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Supergroup crafts daring, familiar indie pop

Supergroup crafts daring, familiar indie pop

F•F•S is like a great big, ice cold Slurpee on a really hot day, only with nutritional value somehow. How could you lose?

What a time to be alive.

Never before in the history of art on the planet earth have we, as humans, had such a tremendous back-catalog of music available to us.

Not just in terms of accessibility either. Sure, in this digital age, anything we could possibly want to listen to is rarely more than a click away. But the ease with which we might acquire some new sound to delight our ears is secondary to the sheer volume of music that exists.

We now have this very phenomenon to thank for an album that is a lighthouse of hope, upon a stormy sea of mediocrity: F•F•S.

F•F•S is not just a band, but a supergroup. For the uninitiated, a supergroup is defined in a Google search as “a music group whose members are already successful as solo artists or as part of other groups or well known in other musical professions. Usually used in the context of rock and pop music, the term has been applied to other musical genres such as The Three Tenors in opera.”

F•F•S is a combination of the Glasgow indie­pop quartet Franz Ferdinand, and the Mael brothers (Russel and Ron), more commonly known as the genre-defying pop/rock outfit Sparks.

Some backstory on these two acts: Franz Ferdinand formed in 2002. Friends Alex Kapranos and Paul Thomson started playing together, and in pretty short order, they had managed to attract a global spotlight. Their first single, 2004’s “Take Me Out” was an immediate hit. Franz Ferdinand has enjoyed success ever since, going on to release four full-length LPs, and a handful of special releases.

Sparks formed in Los Angeles in 1971 by brothers Russell and Ron Mael.

The Mael brothers were both art school students from UCLA, who longed to augment the rock & roll landscape with their own brand of twisted intellectualism and unique sensibilities.

Fast forward 40 plus years (yikes!), and Sparks ends up being one of the most irreverent and influential bands in that time frame. With an immense and impressive catalog of music that simultaneously praises, skewers, and reinvents pop music, Sparks has earned the respect and admiration of their peers, as well as a die-hard following both at home and abroad.

The Mael brothers met Kapranos in San Francisco in the mid-2000s. They expressed their mutual admiration for one another, and made tentative plans to work on some material together. It wasn’t until this year that the planets aligned in such a way that Franz Ferdinand and Sparks had an opportunity to get into the studio together.

Was it worth the wait? I will spare anyone with a shorter attention span a lengthy wait for the answer.

Yes. Emphatically and resoundingly, yes.

F•F•S, which is the name of the record as well as the band, is a refreshingly eclectic collection of pop tunes, which manages to be daring and adventurous without pushing things so far into another dimension that things become alienating.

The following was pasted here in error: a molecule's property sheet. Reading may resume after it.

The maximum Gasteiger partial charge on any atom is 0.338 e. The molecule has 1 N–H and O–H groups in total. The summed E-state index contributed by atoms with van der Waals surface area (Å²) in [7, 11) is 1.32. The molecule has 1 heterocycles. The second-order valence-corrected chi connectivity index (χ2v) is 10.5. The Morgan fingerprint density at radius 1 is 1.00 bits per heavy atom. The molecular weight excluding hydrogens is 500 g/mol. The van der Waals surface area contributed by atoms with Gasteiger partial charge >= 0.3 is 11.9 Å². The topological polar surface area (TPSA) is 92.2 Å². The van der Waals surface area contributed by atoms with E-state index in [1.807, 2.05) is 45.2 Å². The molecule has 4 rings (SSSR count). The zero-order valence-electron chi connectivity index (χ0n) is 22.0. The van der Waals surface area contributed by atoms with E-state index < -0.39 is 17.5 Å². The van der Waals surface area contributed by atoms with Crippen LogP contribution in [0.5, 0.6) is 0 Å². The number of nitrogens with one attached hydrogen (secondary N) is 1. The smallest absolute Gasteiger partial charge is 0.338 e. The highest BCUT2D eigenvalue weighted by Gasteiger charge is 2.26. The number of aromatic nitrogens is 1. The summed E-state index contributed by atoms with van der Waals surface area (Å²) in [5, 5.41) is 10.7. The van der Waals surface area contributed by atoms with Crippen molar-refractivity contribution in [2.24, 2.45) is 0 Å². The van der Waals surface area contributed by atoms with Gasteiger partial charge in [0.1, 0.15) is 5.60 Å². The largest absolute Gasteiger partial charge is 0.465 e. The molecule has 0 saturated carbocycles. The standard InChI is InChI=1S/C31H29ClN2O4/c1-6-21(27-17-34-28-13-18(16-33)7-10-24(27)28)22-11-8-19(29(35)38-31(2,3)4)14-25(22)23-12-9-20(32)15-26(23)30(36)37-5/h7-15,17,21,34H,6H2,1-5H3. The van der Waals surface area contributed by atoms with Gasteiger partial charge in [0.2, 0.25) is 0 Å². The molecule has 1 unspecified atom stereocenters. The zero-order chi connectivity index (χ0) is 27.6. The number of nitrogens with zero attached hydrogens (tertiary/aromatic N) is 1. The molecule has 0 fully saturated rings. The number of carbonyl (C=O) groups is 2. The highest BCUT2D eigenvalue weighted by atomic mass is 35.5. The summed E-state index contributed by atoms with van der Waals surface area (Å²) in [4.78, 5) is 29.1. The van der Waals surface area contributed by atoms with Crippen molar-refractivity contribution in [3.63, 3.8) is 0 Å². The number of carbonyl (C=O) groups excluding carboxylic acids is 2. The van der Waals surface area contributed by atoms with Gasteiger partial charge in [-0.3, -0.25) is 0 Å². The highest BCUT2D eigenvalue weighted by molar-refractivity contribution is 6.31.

Over the span of 12 tracks – 16 if you buy the deluxe version – F•F•S takes the listener on a rollercoaster ride of sorts through a wonderland of pop gems.

Stylistically, each track on the album shifts into its own niche. And yet, the entire album achieves a cohesiveness that might seem implausible considering both its boldness, and the patchwork nature of the performers themselves.

The opening track “Johnny Delusional” sets the stage in requisite fashion.

A somber, solitary piano begins a self­-recriminating ode to a love interest that will never reciprocate. Largely due to the protagonist failing to even make any kind of attempt. Tongue is typically firmly in cheek on this record, and Russ Mael’s perspicacity and acerbic wit are immediately on display

“Words are in my head but I can’t enunciate them clearly / Headphones on your hair, they prevent a chance to even try”

From the opening despondence of “Johnny Delusional,” to the pure sleaze of “Call Girl” to the contrapuntal exuberance of “Sõ Desu Ne” to the epically meta “Collaborations Don’t Work,” F•F•S is a wonderfully satisfying musical tome completely from out of left field.

It’s kind of like the musical equivalent of that time you finished viewing Bryan Singer’s “The Usual Suspects.” You knew you wanted to see it, but when you walked out of the theater, you said to yourself: “goddamn, that was really good,” with the kind of genuine surprise that is sadly far too infrequent in this life.

F•F•S is on tour right now, and will be at The Observatory OC on Wednesday, Oct. 14. This is the closest they will be to San Diego, and in my opinion, would be a bargain at twice the price. If you dig the record, do yourself a favor, and go to the show. I know I am.


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Supergroup crafts daring, familiar indie pop